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12835539The emotional journey through head and neck cancer is a life-changing experience for most patients. However, it is not just the person with cancer who struggles with emotions. If you have a parent, grandparent, sibling or another adult in your life who has been diagnosed with head and neck cancer, you are likely experiencing strong emotions as well. That is normal. Cancer is a physical illness, but it also takes an emotional toll. There is a direct connection between a patient’s coping strategy (the way a person handles fear and stress) and their cancer treatment outcomes. In fact, patients who are able to keep a more positive frame of mind and maintain a sense of hope and purpose during their treatment and recovery often have better outcomes.1Cardenal V, Cerezo MV, Martinez J, et al. Personality,emotionsand coping styles: predictive value for the evolution ofcancer patients. Span J Psychol. 2012 Jul;15(2):756-767.

More doctors are recognizing the importance of emotional support for cancer patients and their families. More than 90 percent of cancer patients and their families have high levels of distress that are directly related to diagnosis and treatment. Sixty percent of cancer patients and about half of their family members experience high levels of depression and anxiety.2Rosenberger C, Hocker A, Cartus M, et al. Outpatient psycho-oncological care for family members and patients: access, psychological distress and supportive care needs. Psychother Psychosom Med Psychol.2012 May;62(5):185-194. Epub 2012 May 7. These emotional issues can affect how your loved one responds to treatment.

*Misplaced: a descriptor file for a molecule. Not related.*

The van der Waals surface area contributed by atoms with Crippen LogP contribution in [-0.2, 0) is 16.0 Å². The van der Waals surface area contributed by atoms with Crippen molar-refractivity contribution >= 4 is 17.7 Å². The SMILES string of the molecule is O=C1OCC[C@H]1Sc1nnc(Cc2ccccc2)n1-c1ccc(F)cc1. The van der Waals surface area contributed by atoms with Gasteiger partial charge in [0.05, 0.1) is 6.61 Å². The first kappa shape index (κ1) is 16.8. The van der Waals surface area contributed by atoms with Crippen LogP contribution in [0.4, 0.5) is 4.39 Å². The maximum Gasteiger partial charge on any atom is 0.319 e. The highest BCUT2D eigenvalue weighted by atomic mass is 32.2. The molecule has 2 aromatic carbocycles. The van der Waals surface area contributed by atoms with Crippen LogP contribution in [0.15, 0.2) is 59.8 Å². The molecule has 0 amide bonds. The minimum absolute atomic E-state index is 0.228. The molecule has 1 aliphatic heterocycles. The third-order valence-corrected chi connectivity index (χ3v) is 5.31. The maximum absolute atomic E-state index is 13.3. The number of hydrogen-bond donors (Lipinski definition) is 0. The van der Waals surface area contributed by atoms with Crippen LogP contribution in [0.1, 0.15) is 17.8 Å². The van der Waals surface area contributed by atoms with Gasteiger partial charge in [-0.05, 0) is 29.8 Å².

Put simply, cancer patients and caregivers who receive emotional support and psychological care have better outcomes than those who do not.1, Cardenal V, Cerezo MV, Martinez J, et al. Personality,emotionsand coping styles: predictive value for the evolution ofcancer patients. Span J Psychol. 2012 Jul;15(2):756-767.2Rosenberger C, Hocker A, Cartus M, et al. Outpatient psycho-oncological care for family members and patients: access, psychological distress and supportive care needs. Psychother Psychosom Med Psychol.2012 May;62(5):185-194. Epub 2012 May 7. Therefore, it is extremely important to be aware of your emotional state and to get help handling your emotions if you need it. You can help your loved one handle his or her cancer journey better if you are mentally healthy as well.

As a teenager, you’re being pulled in a million different directions. You have a social life, you have a school life and you have a family life. It’s important to keep a balance.David S. (son of tonsil cancer survivor)

Navigating the emotional journey

This website contains several articles about specific aspects of your emotional journey that you might find helpful. They fall into the following categories:

Understanding and Coping with Change

When a person you care about receives a diagnosis of cancer, your life can change dramatically. This section will help you to cope with (handle) the changes and emotions of cancer diagnosis and treatment is an important way for you to help yourself and your loved one during this difficult time.

How You Can Help Out

There are many ways you can help when someone you love has cancer of the head and neck. You can provide emotional support, physical assistance and more. You are important to your loved one, and you can be there for him or her during a very challenging time. You can also provide assistance to his or her main caregiver, who will need your support as well. Learn more about ways you can help in this section.

Your Emotions

Family members and friends of cancer patients try to show strength for their loved ones while dealing with their own fears and anxiety. Your emotional state can directly affect the cancer patient’s well-being, so you need to attend to your own emotional needs as well. This section includes information about coping strategies and when to seek support.


References

1 Cardenal V, Cerezo MV, Martinez J, et al. Personality,emotionsand coping styles: predictive value for the evolution ofcancer patients. Span J Psychol. 2012 Jul;15(2):756-767.

2 Rosenberger C, Hocker A, Cartus M, et al. Outpatient psycho-oncological care for family members and patients: access, psychological distress and supportive care needs. Psychother Psychosom Med Psychol.2012 May;62(5):185-194. Epub 2012 May 7.

3 Mystakidou K, Parpa E, Tsilika E, et al. Posttraumatic stress disorder and preparatory grief in advanced cancer. J BUON.2012 Jan-Mar;17(1):155-159.